The Organization of the Petroleum Exporting Countries and allies led by Russia, a group known as OPEC+ which produces more than 40% of global oil supply, has faced calls from the United States, India and others to pump more oil as economies recover from the pandemic.
But OPEC+ has stuck to its target of monthly increases of 400,000 barrels per day (bpd) and blamed surging prices on the failure of consuming nations to ensure adequate investment in fossil fuels as they shift to greener energy.
Several OPEC+ sources also said prices had been pushed up by Russia-US tensions. Washington has accused Moscow of planning to invade Ukraine, which Russia denies.
“We are living the Olympic spirit and therefore we broke the record for the meeting concluding it in 16 minutes,” Saudi Energy Minister Prince Abdulaziz bin Salman told the meeting, according to a source who heard him during the shorter than usual online gathering.
OPEC+ oil output increases are complicated by the fact that several OPEC members have struggled to meet even current monthly targets and lack spare capacity to boost production any further.
Only a handful of states, notably Saudi Arabia, have some spare capacity that could help boost the overall output level of OPEC+. But starting that up might drive oil prices higher still, as it would remove a safety cushion in case of any global shock.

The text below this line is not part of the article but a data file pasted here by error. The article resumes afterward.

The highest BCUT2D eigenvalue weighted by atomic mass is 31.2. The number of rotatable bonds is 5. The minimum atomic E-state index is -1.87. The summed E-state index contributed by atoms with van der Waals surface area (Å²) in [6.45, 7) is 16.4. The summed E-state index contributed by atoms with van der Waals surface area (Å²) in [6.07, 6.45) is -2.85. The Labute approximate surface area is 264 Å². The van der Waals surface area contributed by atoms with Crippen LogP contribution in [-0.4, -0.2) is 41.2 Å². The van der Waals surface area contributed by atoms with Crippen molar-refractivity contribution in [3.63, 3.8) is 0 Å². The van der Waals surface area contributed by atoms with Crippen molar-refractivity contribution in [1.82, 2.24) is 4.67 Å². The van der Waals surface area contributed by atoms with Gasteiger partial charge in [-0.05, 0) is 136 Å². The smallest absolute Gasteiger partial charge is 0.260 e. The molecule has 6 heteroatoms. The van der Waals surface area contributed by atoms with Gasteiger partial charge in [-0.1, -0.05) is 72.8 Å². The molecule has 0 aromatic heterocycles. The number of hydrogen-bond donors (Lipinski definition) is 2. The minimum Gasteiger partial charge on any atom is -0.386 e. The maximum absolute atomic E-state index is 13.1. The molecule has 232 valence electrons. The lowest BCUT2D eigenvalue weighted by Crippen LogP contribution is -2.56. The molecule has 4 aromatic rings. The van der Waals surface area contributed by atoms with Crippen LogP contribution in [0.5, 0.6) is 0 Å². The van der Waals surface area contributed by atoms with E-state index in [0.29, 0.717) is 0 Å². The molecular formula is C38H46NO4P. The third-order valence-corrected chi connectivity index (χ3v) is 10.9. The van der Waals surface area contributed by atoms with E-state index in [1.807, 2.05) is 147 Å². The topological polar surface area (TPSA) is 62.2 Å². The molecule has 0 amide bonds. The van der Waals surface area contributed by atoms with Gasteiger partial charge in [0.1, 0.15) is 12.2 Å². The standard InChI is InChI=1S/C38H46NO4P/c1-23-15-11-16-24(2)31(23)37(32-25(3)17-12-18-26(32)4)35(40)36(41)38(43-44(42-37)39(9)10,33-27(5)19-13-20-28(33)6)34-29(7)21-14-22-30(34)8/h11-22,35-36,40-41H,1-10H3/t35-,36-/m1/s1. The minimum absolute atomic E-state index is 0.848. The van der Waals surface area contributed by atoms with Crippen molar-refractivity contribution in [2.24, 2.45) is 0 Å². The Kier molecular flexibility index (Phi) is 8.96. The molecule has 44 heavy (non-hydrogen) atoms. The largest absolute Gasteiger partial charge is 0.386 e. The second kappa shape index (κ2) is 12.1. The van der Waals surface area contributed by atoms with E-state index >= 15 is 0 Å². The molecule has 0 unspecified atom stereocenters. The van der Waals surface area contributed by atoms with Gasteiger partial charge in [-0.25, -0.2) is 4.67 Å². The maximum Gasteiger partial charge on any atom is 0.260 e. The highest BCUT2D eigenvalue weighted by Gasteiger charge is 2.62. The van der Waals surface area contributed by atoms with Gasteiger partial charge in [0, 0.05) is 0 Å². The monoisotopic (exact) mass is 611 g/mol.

Many OPEC watchers and analysts compared today’s situation to the 2007-2008 crisis when oil rallied to an all-time high of $147 a barrel when OPEC lacked extra oil supplies to meet soaring Chinese demand.
Brent crude was trading up 1% above $90 a barrel on Wednesday and touched a seven-year high of $91.70 last week, amid tensions in Europe and the Middle East.
A report prepared for the meeting by OPEC+ experts and seen by Reuters kept the 2022 forecast for world oil demand growth unchanged at 4.2 million bpd, and said demand would hit pre-pandemic levels in the second half of the year.
Oil demand was slightly above 100 million bpd in 2019 but was hammered by the pandemic in 2020, when OPEC+ cut its production by a record 10 million bpd or 10% of global supply.
The remaining cuts stand at 2.6 million bpd and OPEC+ hopes to wind them down before the end of the year.
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